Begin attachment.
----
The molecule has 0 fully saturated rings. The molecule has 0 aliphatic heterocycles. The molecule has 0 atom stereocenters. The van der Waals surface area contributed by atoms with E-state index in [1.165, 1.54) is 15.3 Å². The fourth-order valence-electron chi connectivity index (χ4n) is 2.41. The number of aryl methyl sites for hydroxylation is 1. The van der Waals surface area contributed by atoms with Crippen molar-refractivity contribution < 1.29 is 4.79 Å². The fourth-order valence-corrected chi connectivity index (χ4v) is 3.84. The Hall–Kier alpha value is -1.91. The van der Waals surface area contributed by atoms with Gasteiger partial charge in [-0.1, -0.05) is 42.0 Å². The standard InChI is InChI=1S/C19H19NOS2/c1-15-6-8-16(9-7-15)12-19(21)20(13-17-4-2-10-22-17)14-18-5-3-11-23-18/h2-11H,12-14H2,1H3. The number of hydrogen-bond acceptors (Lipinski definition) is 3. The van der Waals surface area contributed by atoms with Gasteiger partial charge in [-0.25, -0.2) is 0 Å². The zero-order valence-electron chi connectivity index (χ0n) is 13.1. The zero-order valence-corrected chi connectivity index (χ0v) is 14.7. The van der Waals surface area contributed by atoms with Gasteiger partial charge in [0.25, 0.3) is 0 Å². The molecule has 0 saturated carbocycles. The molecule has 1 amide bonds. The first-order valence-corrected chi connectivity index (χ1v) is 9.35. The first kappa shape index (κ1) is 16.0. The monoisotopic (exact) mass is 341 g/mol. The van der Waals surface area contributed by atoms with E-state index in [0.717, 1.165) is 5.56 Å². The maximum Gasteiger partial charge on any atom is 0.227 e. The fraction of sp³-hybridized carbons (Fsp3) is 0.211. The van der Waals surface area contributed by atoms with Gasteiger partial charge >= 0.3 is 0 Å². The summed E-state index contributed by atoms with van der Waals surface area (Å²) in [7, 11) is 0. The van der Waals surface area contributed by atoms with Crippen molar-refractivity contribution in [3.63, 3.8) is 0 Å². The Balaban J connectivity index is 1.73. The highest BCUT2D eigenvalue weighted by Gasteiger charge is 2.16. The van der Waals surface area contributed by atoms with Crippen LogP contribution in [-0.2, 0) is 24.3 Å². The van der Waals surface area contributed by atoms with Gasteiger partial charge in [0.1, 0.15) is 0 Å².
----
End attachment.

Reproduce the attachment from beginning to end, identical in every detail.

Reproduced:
The molecule has 0 fully saturated rings. The molecule has 0 aliphatic heterocycles. The molecule has 0 atom stereocenters. The van der Waals surface area contributed by atoms with E-state index in [1.165, 1.54) is 15.3 Å². The fourth-order valence-electron chi connectivity index (χ4n) is 2.41. The number of aryl methyl sites for hydroxylation is 1. The van der Waals surface area contributed by atoms with Crippen molar-refractivity contribution < 1.29 is 4.79 Å². The fourth-order valence-corrected chi connectivity index (χ4v) is 3.84. The Hall–Kier alpha value is -1.91. The van der Waals surface area contributed by atoms with Gasteiger partial charge in [-0.1, -0.05) is 42.0 Å². The standard InChI is InChI=1S/C19H19NOS2/c1-15-6-8-16(9-7-15)12-19(21)20(13-17-4-2-10-22-17)14-18-5-3-11-23-18/h2-11H,12-14H2,1H3. The number of hydrogen-bond acceptors (Lipinski definition) is 3. The van der Waals surface area contributed by atoms with Gasteiger partial charge in [-0.25, -0.2) is 0 Å². The zero-order valence-electron chi connectivity index (χ0n) is 13.1. The zero-order valence-corrected chi connectivity index (χ0v) is 14.7. The van der Waals surface area contributed by atoms with Gasteiger partial charge in [0.25, 0.3) is 0 Å². The molecule has 0 saturated carbocycles. The molecule has 1 amide bonds. The first-order valence-corrected chi connectivity index (χ1v) is 9.35. The first kappa shape index (κ1) is 16.0. The monoisotopic (exact) mass is 341 g/mol. The van der Waals surface area contributed by atoms with E-state index in [0.717, 1.165) is 5.56 Å². The maximum Gasteiger partial charge on any atom is 0.227 e. The fraction of sp³-hybridized carbons (Fsp3) is 0.211. The van der Waals surface area contributed by atoms with Gasteiger partial charge >= 0.3 is 0 Å². The summed E-state index contributed by atoms with van der Waals surface area (Å²) in [7, 11) is 0. The van der Waals surface area contributed by atoms with Crippen molar-refractivity contribution in [3.63, 3.8) is 0 Å². The Balaban J connectivity index is 1.73. The highest BCUT2D eigenvalue weighted by Gasteiger charge is 2.16. The van der Waals surface area contributed by atoms with Crippen LogP contribution in [-0.2, 0) is 24.3 Å². The van der Waals surface area contributed by atoms with Gasteiger partial charge in [0.1, 0.15) is 0 Å².